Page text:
Director: John Crowley
Screenplay: Nick Hornby
Starring: Saoirse Ronan, Emory Cohen, Domhnall Gleeson, Jim Broadbent, Julie Walters, Jessica Paré
It’s 1952 and Eilish Lacey (Ronan), a young woman from the small town of Enniscorthy, Ireland, has a Visa arranged for her by her sister, Rose, and a kind Irish priest, Father Flood (Broadbent), to travel to New York to find work and a better future. After a rough journey by sea, Eilish arrives at a boarding house in Brooklyn run by the strict and utterly mirthless Mrs. Kehoe (Walters). She has a job arranged for her at Bartocci’s department store, and after a bout of homesickness, Father Flood enrolls Eilish in a bookkeeping night course. She meets Tony, an Italian-American and the two begin dating. She is quickly welcomed into Tony’s large family and Eilish begins to feel more at home in New York. Tony’s frequent declarations of love are met with warmth from Eilish, but she is slow to return the sentiment, unsure of what it will mean for her to fall in love with an American when she still feels so tethered to Ireland. After a phone call from Ireland, Eilish learns that her sister, Rose, has died suddenly in her sleep. As Eilish makes arrangements to travel home to visit her grieving mother, Tony confesses he’s afraid Eilish won’t return unless they get married. They have a secret civil ceremony, and Eilish returns home to Ireland. While there, she meets Jim, a very eligible bachelor in Ennicorthy, and the two begin spending time together. She also picks up bookkeeping work on a temporary basis, but the more time Eilish spends in Ireland, the more reluctant she is to book her return ticket home.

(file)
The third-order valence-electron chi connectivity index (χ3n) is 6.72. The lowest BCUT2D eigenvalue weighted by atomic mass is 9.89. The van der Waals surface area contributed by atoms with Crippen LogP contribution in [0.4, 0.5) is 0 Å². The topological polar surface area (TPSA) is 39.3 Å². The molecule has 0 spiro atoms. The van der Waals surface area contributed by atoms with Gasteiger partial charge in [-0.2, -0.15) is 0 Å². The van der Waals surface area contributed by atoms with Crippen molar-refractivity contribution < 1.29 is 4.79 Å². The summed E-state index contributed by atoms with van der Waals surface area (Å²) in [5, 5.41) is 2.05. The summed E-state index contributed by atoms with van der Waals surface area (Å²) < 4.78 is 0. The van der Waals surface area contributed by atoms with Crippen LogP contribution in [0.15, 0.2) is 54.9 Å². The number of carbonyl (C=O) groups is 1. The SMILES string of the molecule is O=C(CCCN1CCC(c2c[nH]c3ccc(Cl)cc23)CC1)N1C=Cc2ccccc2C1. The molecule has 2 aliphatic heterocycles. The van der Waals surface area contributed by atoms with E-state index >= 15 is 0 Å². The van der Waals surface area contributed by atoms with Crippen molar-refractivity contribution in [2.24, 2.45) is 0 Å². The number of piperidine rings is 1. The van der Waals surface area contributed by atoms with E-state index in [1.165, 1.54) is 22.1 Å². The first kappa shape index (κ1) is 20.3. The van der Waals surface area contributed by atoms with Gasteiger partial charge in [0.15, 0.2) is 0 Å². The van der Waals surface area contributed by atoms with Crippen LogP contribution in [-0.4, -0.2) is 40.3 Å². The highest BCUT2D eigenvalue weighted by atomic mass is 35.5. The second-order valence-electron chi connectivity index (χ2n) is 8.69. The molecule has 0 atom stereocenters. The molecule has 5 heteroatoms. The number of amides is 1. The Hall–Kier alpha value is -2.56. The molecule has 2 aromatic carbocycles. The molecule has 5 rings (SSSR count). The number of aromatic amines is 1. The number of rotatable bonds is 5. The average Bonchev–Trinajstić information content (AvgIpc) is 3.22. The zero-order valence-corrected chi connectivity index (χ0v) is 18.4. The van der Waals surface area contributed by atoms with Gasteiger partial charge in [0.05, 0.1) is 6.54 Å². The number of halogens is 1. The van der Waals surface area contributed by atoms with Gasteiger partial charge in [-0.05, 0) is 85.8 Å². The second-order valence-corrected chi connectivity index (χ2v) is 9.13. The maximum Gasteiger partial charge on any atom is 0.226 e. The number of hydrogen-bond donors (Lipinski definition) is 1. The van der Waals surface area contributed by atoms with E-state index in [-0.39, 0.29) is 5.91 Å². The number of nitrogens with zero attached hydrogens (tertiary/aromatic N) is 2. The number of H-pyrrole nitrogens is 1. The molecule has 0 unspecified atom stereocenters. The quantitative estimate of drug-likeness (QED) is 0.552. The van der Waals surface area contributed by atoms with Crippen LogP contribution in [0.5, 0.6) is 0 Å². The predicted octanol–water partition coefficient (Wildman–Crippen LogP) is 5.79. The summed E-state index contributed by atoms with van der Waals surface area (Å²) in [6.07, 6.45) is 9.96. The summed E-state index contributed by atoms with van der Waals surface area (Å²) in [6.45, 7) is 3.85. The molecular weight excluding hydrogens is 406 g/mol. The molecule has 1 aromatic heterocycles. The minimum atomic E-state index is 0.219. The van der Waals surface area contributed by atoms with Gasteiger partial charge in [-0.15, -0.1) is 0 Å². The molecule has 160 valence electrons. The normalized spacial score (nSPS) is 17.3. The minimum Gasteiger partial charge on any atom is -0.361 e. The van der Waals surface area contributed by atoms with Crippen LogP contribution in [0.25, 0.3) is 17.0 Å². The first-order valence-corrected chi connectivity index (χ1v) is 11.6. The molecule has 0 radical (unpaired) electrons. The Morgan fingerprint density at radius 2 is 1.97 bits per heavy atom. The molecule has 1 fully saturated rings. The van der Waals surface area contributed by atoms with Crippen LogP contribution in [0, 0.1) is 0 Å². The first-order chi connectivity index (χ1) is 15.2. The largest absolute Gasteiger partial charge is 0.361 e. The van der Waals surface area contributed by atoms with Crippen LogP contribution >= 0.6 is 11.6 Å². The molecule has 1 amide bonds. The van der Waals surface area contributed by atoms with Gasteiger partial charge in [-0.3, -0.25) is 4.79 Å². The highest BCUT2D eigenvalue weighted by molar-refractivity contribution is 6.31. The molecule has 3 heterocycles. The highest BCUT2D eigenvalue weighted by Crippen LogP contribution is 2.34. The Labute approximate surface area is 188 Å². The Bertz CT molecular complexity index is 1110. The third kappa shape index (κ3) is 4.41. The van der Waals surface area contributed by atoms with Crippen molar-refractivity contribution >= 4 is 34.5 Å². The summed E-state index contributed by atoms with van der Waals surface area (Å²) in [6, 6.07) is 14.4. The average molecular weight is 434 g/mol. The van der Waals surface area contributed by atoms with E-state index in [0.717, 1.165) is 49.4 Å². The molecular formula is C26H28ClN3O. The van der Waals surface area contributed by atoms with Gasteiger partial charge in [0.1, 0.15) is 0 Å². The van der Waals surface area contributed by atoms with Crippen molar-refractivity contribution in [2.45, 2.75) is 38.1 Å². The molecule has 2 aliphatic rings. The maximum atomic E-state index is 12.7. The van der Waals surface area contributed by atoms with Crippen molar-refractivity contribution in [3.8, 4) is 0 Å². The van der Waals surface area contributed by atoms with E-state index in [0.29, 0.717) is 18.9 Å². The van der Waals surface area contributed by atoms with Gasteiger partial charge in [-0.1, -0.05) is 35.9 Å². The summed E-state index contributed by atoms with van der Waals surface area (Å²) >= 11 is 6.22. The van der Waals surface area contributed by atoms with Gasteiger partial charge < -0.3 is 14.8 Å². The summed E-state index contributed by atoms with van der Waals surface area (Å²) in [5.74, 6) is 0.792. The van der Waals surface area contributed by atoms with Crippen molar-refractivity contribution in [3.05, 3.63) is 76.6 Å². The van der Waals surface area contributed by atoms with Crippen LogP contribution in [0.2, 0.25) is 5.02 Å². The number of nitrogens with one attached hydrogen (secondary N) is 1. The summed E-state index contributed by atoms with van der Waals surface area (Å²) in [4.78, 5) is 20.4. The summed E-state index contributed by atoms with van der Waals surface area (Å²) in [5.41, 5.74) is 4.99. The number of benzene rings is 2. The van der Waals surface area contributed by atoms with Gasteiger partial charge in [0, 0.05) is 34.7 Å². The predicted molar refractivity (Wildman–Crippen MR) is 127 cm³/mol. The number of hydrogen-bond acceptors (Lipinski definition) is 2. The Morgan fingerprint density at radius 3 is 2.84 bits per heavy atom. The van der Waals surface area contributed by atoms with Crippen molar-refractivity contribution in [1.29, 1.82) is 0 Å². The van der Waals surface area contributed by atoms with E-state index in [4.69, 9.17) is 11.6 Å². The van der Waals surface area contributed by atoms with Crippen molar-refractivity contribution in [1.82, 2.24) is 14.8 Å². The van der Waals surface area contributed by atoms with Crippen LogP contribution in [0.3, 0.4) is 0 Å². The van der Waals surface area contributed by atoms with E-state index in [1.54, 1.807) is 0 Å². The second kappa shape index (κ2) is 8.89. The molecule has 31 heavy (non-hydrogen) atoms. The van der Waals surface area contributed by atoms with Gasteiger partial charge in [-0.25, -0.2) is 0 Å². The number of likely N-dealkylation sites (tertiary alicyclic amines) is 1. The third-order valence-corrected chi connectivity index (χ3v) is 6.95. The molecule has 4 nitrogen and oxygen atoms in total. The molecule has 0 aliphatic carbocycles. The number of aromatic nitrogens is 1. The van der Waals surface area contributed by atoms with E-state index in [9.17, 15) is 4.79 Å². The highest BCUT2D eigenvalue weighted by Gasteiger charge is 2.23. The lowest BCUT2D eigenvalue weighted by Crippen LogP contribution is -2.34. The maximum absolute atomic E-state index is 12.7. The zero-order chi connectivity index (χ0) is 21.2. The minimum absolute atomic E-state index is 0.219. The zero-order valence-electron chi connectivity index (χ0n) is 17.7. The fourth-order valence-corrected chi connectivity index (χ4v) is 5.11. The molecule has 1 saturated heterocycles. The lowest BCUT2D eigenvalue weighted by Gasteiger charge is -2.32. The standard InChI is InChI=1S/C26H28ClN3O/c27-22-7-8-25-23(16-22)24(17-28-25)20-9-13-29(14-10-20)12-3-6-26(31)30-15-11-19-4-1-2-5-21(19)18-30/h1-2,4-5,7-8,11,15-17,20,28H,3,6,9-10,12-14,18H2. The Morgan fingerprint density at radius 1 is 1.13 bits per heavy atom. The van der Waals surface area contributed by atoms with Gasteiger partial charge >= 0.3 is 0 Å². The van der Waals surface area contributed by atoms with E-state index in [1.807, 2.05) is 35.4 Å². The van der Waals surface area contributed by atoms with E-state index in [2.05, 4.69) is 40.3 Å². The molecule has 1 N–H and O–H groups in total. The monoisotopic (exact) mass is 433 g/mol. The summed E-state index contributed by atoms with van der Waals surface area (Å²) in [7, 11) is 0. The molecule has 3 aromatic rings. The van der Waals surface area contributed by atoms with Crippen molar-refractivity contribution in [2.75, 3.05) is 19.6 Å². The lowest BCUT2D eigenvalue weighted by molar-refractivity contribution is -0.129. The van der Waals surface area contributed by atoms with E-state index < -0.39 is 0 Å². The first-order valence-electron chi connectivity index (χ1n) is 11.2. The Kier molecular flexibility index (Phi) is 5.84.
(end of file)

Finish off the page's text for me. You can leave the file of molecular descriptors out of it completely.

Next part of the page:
Why it should win Best Picture
Nick Hornby has taken a novel that focuses heavily on the minutia of Eilish’s every day life in Brooklyn and tightened it into a charming script, and Crowley’s direction of Hornby’s work results in a lovely period piece that tells the story of two young people finding love in one of the world’s greatest cities. The casting is perfect – Ronan’s quiet, thoughtful nature against Cohen’s mischievous honesty is sweet to watch, and set against the early 1950s backdrop, the film is a neat little package of sweet sadness that leaves the audience nostalgic for the innocence of first loves and life before experiencing loss. It’s one of those films that only comes around every once in a while and when it does, audiences have a hard time forgetting the warmth and emotion it evokes that lingers for a long time afterwards, which could play on voters’ minds.
Why is shouldn’t win Best Picture
As lovely as the film is, it doesn’t have the strongest story. It hits all the right notes emotionally, but it’s softer, subtler than films like Room and Spotlight, where the emotion is raw and rattling. I also found the character of Eilish very passive, both in the film and the novel, probably moreso in the novel, but it still translates that way on screen. It’s tough to convince voters to choose a film with a main character who isn’t as obviously strong as some of the other lead actresses. Eilish’s passivity also becomes frustrating in the latter part of the film, making for a somewhat weaker story than some of the other nominees. If this film wins it will be a total suprise, not necessarily an unwelcome one, but for something to beat The Revenant it would have to be a lot stronger than Brooklyn.